Big Pile Of Dirt – Day One

I should have taken a picture of the big pile of dirt before I beganso you could see exactly how big it was, but I didn't. I think you can still approximate the size from this angle.

I should have taken a picture of the big pile of dirt before I began so you could see exactly how big it was, but I didn’t. I think you can still approximate the size from this angle.

So long story short, I needed a big pile of dirt, enough to cover a little over 200 square feet to an average depth of six inches and if my math calculations were correct given what the dirt delivery people told me, that worked out to about six and half square yards, but just to be safe, I ordered seven square yards. Now, it has been quite awhile since I needed to use math for a practical application and I rather thought that a square yard would be about nine square feet since a yard only has three feet in it, but the dirt delivery people said their square yard was ten feet by ten feet and would be two inches deep.

But no matter whose math was mathematically correct, I had a big pile of dirt delivered this morning and shortly thereafter, borrowed a wheel barrow from my environmentally conscious neighbors because I don’t own a wheelbarrow. And then the spreading began. I was the only one spreading the dirt because the person who had said he would help, got a little wishy washy about the whole thing and it is better if the dirt stays dry until it is spread to its final resting place, so wishy washy types are probably not the best types to have around dirt that you want to remain dry until it meets its fate.

Now, some of you might be wondering if I thought about the role weather might play in keeping the big pile of dirt dry. I did. I wanted to get this project completed before it gets hot and humid which typically begins sometime in May. April is a dry month in these parts so the dirt should remain relatively dry, not that I thought I would need a whole month when I planned this project.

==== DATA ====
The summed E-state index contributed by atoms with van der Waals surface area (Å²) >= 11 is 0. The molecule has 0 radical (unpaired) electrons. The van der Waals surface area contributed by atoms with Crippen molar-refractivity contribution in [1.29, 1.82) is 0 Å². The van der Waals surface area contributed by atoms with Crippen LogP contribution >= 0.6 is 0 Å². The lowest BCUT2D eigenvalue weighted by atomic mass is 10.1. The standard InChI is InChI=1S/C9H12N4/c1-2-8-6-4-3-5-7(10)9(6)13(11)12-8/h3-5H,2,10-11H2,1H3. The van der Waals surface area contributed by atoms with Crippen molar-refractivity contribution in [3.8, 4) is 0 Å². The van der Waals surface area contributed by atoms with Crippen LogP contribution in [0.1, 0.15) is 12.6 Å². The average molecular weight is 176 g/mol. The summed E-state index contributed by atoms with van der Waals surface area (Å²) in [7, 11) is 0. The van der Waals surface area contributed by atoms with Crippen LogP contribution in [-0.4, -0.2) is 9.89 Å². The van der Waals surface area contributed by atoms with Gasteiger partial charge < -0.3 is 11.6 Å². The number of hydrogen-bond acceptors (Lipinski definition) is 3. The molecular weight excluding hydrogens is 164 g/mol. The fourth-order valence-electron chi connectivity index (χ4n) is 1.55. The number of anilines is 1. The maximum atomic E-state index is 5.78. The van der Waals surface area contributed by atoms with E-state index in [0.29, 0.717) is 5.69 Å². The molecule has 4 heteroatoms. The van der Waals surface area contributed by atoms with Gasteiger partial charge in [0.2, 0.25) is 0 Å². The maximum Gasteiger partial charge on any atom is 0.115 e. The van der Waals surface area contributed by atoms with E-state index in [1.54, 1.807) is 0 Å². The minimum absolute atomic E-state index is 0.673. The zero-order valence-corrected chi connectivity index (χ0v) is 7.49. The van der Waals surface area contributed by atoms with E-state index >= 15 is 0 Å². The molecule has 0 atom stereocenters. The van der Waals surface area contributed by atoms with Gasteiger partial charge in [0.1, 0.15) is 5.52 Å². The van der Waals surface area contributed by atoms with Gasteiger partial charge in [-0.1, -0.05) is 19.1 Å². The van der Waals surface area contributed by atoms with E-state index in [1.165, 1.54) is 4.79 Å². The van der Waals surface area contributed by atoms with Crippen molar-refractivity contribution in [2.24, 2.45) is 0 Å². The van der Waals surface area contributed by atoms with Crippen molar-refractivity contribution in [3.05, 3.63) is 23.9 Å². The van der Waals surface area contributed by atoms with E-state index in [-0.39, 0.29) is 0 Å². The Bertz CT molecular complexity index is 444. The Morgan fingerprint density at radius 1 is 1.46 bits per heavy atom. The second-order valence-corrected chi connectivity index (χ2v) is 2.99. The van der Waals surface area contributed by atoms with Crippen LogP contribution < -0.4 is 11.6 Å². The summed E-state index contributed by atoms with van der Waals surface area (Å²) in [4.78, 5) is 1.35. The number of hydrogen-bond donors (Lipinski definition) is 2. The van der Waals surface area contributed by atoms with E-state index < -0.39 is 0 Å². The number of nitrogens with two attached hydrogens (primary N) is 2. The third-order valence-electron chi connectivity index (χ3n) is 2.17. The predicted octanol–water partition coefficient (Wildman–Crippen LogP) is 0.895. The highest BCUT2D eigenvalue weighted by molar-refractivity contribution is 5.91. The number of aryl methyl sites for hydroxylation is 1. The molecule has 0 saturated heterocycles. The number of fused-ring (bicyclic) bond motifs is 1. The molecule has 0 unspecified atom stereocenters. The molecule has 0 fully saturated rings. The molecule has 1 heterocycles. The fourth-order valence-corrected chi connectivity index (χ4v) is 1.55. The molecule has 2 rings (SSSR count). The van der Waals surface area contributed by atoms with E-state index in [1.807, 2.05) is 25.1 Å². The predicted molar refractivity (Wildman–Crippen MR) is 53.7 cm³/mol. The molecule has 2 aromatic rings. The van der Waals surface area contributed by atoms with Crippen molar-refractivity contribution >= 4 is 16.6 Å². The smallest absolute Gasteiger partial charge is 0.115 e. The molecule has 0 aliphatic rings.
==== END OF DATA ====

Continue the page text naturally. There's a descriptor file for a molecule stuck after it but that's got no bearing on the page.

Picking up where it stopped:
Before I began the dirt spreading process, I thought I could have it mostly done by the end of the weekend. After spending almost three hours shoveling dirt into the wheelbarrow, then pushing the wheelbarrow to where the dirt was needed, then dumping the dirt out of said wheelbarrow, then spreading it around and finally stamping it down, I’m reconsidering that timeline. I didn’t include the time spent trying to determine how level or close to level it was in my previous sentence because it didn’t seem that important because it doesn’t need to be perfectly level, but I did try to approximate levelness which may not be a word, but it didn’t take that much time. Now, I’m just hoping to be able to get it done in a couple of weeks.

I’m also hoping to be able to get out of bed tomorrow so that I can spread more dirt. Otherwise it’s going to take more than a couple of weeks.

So that’s my plan for the next few days or weeks. Hope you’re doing something equally or even more fun than dirt spreading this weekend. But if not, and you live nearby and have your own shovel, then stop by and you, too, can feel the joy (or whatever else that is that my back is feeling right now) that can only be had by spreading dirt. Seriously (not really), it’s loads of fun which is about all you can ask of a load of dirt.

Because one picture of a big pile of dirt wasn't enough and you can see how much I accomplished today from this angle, here's a second picture of a big pile of dirt. I'm hoping the next picture you see, will be smaller, well, not the picture, but the pile of dirt in the picture.